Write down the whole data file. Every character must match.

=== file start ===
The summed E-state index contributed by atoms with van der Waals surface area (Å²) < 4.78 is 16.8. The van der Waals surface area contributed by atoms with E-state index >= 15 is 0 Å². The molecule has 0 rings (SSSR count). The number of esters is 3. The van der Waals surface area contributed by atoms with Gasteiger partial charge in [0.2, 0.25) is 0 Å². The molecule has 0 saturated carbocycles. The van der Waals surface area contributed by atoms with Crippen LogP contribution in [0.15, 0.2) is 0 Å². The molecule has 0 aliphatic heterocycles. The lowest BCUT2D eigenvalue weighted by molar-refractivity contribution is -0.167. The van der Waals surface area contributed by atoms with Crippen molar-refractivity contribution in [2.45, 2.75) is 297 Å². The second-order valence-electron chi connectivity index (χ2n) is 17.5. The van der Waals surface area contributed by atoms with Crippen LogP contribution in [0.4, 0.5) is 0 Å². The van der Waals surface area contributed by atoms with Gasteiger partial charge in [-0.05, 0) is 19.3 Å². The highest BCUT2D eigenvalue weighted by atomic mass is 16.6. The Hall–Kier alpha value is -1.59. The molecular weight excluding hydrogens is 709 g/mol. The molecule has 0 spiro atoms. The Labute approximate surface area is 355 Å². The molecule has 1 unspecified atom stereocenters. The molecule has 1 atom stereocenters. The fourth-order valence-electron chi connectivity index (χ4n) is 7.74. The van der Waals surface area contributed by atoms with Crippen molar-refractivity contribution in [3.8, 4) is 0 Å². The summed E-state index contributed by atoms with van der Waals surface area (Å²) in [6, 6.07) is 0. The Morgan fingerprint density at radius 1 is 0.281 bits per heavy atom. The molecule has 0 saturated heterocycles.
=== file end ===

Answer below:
The summed E-state index contributed by atoms with van der Waals surface area (Å²) < 4.78 is 16.8. The van der Waals surface area contributed by atoms with E-state index >= 15 is 0 Å². The molecule has 0 rings (SSSR count). The number of esters is 3. The van der Waals surface area contributed by atoms with Gasteiger partial charge in [0.2, 0.25) is 0 Å². The molecule has 0 saturated carbocycles. The van der Waals surface area contributed by atoms with Crippen LogP contribution in [0.15, 0.2) is 0 Å². The molecule has 0 aliphatic heterocycles. The lowest BCUT2D eigenvalue weighted by molar-refractivity contribution is -0.167. The van der Waals surface area contributed by atoms with Crippen molar-refractivity contribution in [2.45, 2.75) is 297 Å². The second-order valence-electron chi connectivity index (χ2n) is 17.5. The van der Waals surface area contributed by atoms with Crippen LogP contribution in [0.4, 0.5) is 0 Å². The van der Waals surface area contributed by atoms with Gasteiger partial charge in [-0.05, 0) is 19.3 Å². The highest BCUT2D eigenvalue weighted by atomic mass is 16.6. The Hall–Kier alpha value is -1.59. The molecular weight excluding hydrogens is 709 g/mol. The molecule has 0 spiro atoms. The Labute approximate surface area is 355 Å². The molecule has 1 unspecified atom stereocenters. The molecule has 1 atom stereocenters. The fourth-order valence-electron chi connectivity index (χ4n) is 7.74. The van der Waals surface area contributed by atoms with Crippen molar-refractivity contribution in [3.8, 4) is 0 Å². The summed E-state index contributed by atoms with van der Waals surface area (Å²) in [6, 6.07) is 0. The Morgan fingerprint density at radius 1 is 0.281 bits per heavy atom. The molecule has 0 saturated heterocycles.